Homestead Roofing was incorporated on March 6th, 2013 and we did our first roof the first week of April that year. Prior to 3/6/13, I had worked for a different roofing company, but not long after starting with that company, I began to see why the roofing industry has such a bad reputation in Colorado Springs. I got pretty desperate to part ways with this company and after a couple years, with the encouragement of a local realtor and the owner of a competing roofing company, I started Homestead Roofing.

Our First Roof

Karsten Musaeus, the Keller Williams realtor who had urged me to launch out on my own, was the listing agent for a house in the Sun Hills neighborhood.  The house needed a new roof because it had damaged T-Lock shingles. For those who don't know what T-Locks are, they are an obsolete style of shingle which can present obstacles for those who are trying to sell a home.

Karsten asked me to begin working with the home seller and the buyer to arrange the selection of the new roofing materials and get the project started. There's a certain procedure that needs to be followed when inspecting and measuring a roof that will be replaced, and even though I had some years of experience and knew what to look for, inexplicably, I forgot to do one of my standard checks. I forgot to check the pitch (or angle) of the roof. That's the “rise-over-run” measurement which tells you how many vertical inches of rise you have for every 12 inches of horizontal (run) measurement exists. It's expressed in numbers like, 6/12 or 4/12, which would mean either 6 or 4 inches of rise for every 12 inches of run. That's how you can know how steep the roof is.

The day came to begin the work and everything was proceeding as planned – or so I thought. Later that day, I was outside at the home, talking with the owner of the house about some of the project details. My roofing foreman at the time was on the roof right above us. All of a sudden the light in my head came on and I asked him if he had checked the pitch of the roof. The reason this is important is because if the pitch is between 2/12 and 4/12, there has to be a double layer of the felt underlayment on the roof. The foreman gave me an answer, but I was caught in the middle of trying to talk to the owner, and I completely spaced what he told me.

The day after the work was completed, I went to the house to do my routine post-job inspection, and that's when it hit me! This roof had a 3/12 pitch and we hadn't put double felt on it. In order to do this roof correctly, we would have to tear off the shingles, lay down another layer of felt, and re-roof it. My mind was racing! Maybe there was some other way. Some way that wouldn't be so incredibly expensive. This was a very large roof and the materials cost quite a bit! I called Pikes Peak Regional Building Department and spoke to the Inspections Supervisor. He was very sympathetic, but said that it would fail inspection like it was.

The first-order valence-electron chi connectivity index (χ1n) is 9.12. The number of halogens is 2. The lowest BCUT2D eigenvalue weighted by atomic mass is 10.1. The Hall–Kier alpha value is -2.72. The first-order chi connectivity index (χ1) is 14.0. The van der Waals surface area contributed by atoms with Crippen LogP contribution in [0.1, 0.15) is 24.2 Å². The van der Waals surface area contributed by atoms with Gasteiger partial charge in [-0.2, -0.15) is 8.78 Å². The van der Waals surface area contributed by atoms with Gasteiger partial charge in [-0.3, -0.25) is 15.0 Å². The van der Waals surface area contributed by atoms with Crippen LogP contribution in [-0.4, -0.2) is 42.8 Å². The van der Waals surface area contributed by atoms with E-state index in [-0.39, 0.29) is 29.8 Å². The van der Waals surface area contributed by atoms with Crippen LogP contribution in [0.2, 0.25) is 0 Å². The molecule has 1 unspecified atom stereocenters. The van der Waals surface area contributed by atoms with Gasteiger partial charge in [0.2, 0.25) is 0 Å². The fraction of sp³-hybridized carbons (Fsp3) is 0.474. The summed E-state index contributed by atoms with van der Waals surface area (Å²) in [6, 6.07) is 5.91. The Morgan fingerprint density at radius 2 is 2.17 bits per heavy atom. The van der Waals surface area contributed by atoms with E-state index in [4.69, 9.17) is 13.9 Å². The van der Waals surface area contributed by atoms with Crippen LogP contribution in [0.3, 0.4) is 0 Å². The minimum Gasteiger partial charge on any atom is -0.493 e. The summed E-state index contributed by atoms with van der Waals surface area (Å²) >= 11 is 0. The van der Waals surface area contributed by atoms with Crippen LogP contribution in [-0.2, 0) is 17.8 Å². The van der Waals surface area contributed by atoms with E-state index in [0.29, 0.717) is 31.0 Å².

So, I had to swallow my pride, knock on the door of the house and have an uncomfortable conversation with the brand new owner. She was busy doing all kinds of renovations in her new home and I had to tell her that I made a mistake and we were going to have to do the roof all over again. That was one of the most embarrassing moments in my life and certainly one in which I felt the dumbest. But she was very gracious and understanding, so we made plans to do the job again. But what about the realtor? Next, I had to call him and explain my mistake all over again! He was also gracious and understanding and continues to refer business to us despite my awkward beginning.

Since it was my mistake, not only did I have to spend a few thousand dollars to buy new materials, but even had to pay the roofing crew to do it again. Thankfully, the roofing crew we have now, led by Juan Lomeli, is always checking things like this for us. They're a great group of workers who really know what they're doing, so we've never had a mistake like this again. The crew that did that job for me on our first project? That was the last roof they ever did for us.

With bruised pride and several thousands of dollars forfeited, we finished the roof, it passed inspection, and the seller, the buyer, and Karsten were all pleased with our work and the integrity in admitting the mistake and making it right.

I tell my kids that education is expensive and to not worry about financial mistakes because they help you to gain wisdom so you'll hopefully never make the same mistake again. There's always a cost to gaining knowledge and wisdom and thankfully, I've never made that mistake again.

The real moral to the story, however, is not about learning from mistakes. It's really about my commitment to you, our clients. Regardless of how painful it is for us, if we've messed up, we'll admit it, own it, and fix it. The really great thing is that as Homestead Roofing has grown, we've added employees, and they all think the same way. Even Juan, our roofing crew foreman has this same philosophy. God has given Homestead Roofing a great team, and I'm blessed to get to work with a bunch of men who all want to serve first, and receive second. We hope to get to continue to serve you, your family, friends, and neighbors.